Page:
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5 ways the RCA Robotics Laboratory is making the the world more safe, sustainable and inclusive

The RCA Robotics Laboratory was founded in 2017 with the aim of developing new robotic technologies to improve human lives – their design innovations take inspiration from nature, art and the experimental sciences to solve problems and improve systems across medicine, energy, social care and industrial infrastructure by enhaning human safety, access and performance.
Here are some recent examples of their wok and its impact….

1. Improving robot mobility to remove humans from hazardous environments

People working in hazardous environments either due to extreme height or toxic materials have been using robots to operate remotely and avoid the need to risk human life and health. Unfortunately these robots have limits due to their inability to navigate complex environments. Researchers at the RCA Robotics Laboratory working on the ‘Getting a Grip’ project have been developing robots using soft composite materials and deep learning that respond to the textural properties of environments to reduce these issues. 

Soft materials create an interfacing layer for the robot, enabling physical attachment and providing live information on the contours of terrains and objects – allowing them to improve navigation and manipulation of objects over time. Researchers here took inspiration from the octopus which uses its sensitive limbs to navigate its environment. 

2. Creating robotic repair arms to repair wind farm turbine blades

Another project removing humans from hazardous situations. This Innovate UK funded initiative brings together researchers from across the UK to demonstrate that wind turbine blades can be repaired without human operatives using drone technology and robotic repair units.

Researchers at the RCA Robotics Laboratory have developed an autonomous robotic repair arm that can switch between cleaning, sanding and topcoating damaged areas of blades, providing real-time feedback and visualisation. The arm is operated using a bespoke interface system that puts humans out of harm’s way from offshore conditions, which can include lightning strikes, high-speed winds and gales, as well as dangerously high waves.

3. Developing wearable gadgets to minimise the impact of Dementia

Reminisys - image of earphone technology for dementia sufferers individual parts and on mannequin
Reminisys

The number of people living with dementia, 55 million worldwide in 2020, is predicted to double every twenty years. A new project that started in November 2021 aims to produce a wearable device that minimises the impact of dementia by covering for the memory loss that reduces the ability of dementia sufferers to complete tasks and enjoy demanding activities.

Reminisys lead by principal investigator, Dr Sina Sareh and early career researcher, Shahrooz Shahin is supported by MedTech SuperConnector funding. The project aims to create a bespoke visuotactile interface using voice-tags, AI techniques and a secure cloud-based memory and computing centre to remind users of the location of objects and names of people and places that were seen at some point in the past.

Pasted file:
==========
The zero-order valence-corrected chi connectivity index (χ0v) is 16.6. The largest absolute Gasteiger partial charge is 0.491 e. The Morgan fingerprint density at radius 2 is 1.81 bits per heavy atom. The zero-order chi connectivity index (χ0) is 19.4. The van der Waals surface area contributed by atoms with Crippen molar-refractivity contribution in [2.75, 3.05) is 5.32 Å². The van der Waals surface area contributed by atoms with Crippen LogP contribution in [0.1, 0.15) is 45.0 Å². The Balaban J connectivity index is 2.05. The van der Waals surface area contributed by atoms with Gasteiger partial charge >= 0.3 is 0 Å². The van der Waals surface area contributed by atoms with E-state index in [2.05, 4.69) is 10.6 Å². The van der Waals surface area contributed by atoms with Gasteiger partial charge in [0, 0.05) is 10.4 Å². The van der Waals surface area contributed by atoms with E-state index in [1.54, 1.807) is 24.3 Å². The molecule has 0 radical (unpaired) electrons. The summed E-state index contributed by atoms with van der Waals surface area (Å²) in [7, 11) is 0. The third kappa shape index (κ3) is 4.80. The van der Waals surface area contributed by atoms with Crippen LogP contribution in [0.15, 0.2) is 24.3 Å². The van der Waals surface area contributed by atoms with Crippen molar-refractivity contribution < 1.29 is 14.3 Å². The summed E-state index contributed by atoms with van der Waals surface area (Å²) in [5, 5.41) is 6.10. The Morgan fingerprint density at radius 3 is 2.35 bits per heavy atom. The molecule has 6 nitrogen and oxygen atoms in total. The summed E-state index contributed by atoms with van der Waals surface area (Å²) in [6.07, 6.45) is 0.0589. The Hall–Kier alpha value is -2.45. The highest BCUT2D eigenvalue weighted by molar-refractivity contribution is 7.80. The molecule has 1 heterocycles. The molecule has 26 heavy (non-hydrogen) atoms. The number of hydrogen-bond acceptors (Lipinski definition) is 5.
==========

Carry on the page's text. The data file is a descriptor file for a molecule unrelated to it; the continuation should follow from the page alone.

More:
4. Integrating Artificial Intelligence (AI) into the design of products and service

AI-Powered Robot, red metal with four wheels,
AI-powered robot vision for autonomous exploration of unknown environments

In partnership with Hong Kong Polytechnic University (PolyU), the PolyU|RCA Artificial Intelligence Design Laboratory (AIDL) will address industry demands for efficiency, automation and customising products and services in the innovation and technology era. Outcomes from the Laboratory will support industries including healthcare, manufacturing, hospitality and retail services. 

Their current project in development at the RCA in partnership with our Computer Science Research Centre is a bespoke AI-powered robotic system for exploration of unknown environments to enable fast obstacle detection and minimise required processing hardware.

5. Developing medical training software using soft robotics to mimic internal organs

Haptic Illusion, person presses on soft robotic pad with VR headset in front on screen showing virtual patient
The Haptic Illusion

The Haptic Illusion is a learning environment for medical students that uses a simple tactile device to mimic the complex feel of internal organs. The project originated as the final project of our MA/MSc Innovation Design Engineering graduate Dongyuan Li. Alongside the RCA Robotics Laboratory, Dongyuan has secured MedTech SuperConnector funding to develop his medical technology intervention as a business.

Medical students were previously taught to examine internal organs physically using real patients, physical specimens or rubber models. The Haptic Illusion’s adaptable system offers the same textural information without the cost and impracticality of these methods.

Find out more about how the RCA Robotics Laboratory is enhancing robotic technologies across industry.